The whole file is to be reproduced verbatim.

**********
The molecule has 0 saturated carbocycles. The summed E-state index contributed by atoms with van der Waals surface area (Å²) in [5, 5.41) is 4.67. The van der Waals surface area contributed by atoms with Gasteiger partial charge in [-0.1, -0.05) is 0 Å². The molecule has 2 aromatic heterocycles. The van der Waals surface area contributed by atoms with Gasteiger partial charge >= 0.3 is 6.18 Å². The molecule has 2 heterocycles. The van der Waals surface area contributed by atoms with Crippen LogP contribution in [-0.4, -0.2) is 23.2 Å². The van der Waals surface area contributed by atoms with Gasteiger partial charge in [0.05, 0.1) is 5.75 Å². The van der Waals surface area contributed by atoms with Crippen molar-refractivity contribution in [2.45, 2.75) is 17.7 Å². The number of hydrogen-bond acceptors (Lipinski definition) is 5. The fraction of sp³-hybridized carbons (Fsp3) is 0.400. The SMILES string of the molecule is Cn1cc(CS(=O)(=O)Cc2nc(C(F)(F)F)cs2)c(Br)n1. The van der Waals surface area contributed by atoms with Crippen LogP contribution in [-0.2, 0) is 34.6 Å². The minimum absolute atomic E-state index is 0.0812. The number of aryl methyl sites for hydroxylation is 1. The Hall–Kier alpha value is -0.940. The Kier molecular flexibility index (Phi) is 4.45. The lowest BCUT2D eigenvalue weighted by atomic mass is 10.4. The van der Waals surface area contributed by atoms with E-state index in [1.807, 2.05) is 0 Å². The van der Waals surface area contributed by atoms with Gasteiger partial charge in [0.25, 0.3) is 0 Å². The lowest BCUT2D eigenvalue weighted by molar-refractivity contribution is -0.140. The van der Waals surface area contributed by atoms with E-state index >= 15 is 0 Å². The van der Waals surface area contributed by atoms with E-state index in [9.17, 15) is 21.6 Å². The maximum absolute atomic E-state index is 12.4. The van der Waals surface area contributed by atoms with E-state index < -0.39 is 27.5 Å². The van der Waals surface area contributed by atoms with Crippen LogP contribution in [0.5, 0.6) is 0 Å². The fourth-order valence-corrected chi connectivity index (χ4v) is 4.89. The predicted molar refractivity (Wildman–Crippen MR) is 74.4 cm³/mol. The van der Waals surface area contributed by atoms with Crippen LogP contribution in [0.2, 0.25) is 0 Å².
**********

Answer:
The molecule has 0 saturated carbocycles. The summed E-state index contributed by atoms with van der Waals surface area (Å²) in [5, 5.41) is 4.67. The van der Waals surface area contributed by atoms with Gasteiger partial charge in [-0.1, -0.05) is 0 Å². The molecule has 2 aromatic heterocycles. The van der Waals surface area contributed by atoms with Gasteiger partial charge >= 0.3 is 6.18 Å². The molecule has 2 heterocycles. The van der Waals surface area contributed by atoms with Crippen LogP contribution in [-0.4, -0.2) is 23.2 Å². The van der Waals surface area contributed by atoms with Gasteiger partial charge in [0.05, 0.1) is 5.75 Å². The van der Waals surface area contributed by atoms with Crippen molar-refractivity contribution in [2.45, 2.75) is 17.7 Å². The number of hydrogen-bond acceptors (Lipinski definition) is 5. The fraction of sp³-hybridized carbons (Fsp3) is 0.400. The SMILES string of the molecule is Cn1cc(CS(=O)(=O)Cc2nc(C(F)(F)F)cs2)c(Br)n1. The van der Waals surface area contributed by atoms with Crippen LogP contribution in [-0.2, 0) is 34.6 Å². The minimum absolute atomic E-state index is 0.0812. The number of aryl methyl sites for hydroxylation is 1. The Hall–Kier alpha value is -0.940. The Kier molecular flexibility index (Phi) is 4.45. The lowest BCUT2D eigenvalue weighted by atomic mass is 10.4. The van der Waals surface area contributed by atoms with E-state index in [1.807, 2.05) is 0 Å². The van der Waals surface area contributed by atoms with Gasteiger partial charge in [0.25, 0.3) is 0 Å². The lowest BCUT2D eigenvalue weighted by molar-refractivity contribution is -0.140. The van der Waals surface area contributed by atoms with E-state index >= 15 is 0 Å². The van der Waals surface area contributed by atoms with E-state index in [9.17, 15) is 21.6 Å². The maximum absolute atomic E-state index is 12.4. The van der Waals surface area contributed by atoms with E-state index < -0.39 is 27.5 Å². The van der Waals surface area contributed by atoms with Crippen LogP contribution in [0.5, 0.6) is 0 Å². The fourth-order valence-corrected chi connectivity index (χ4v) is 4.89. The predicted molar refractivity (Wildman–Crippen MR) is 74.4 cm³/mol. The van der Waals surface area contributed by atoms with Crippen LogP contribution in [0.2, 0.25) is 0 Å².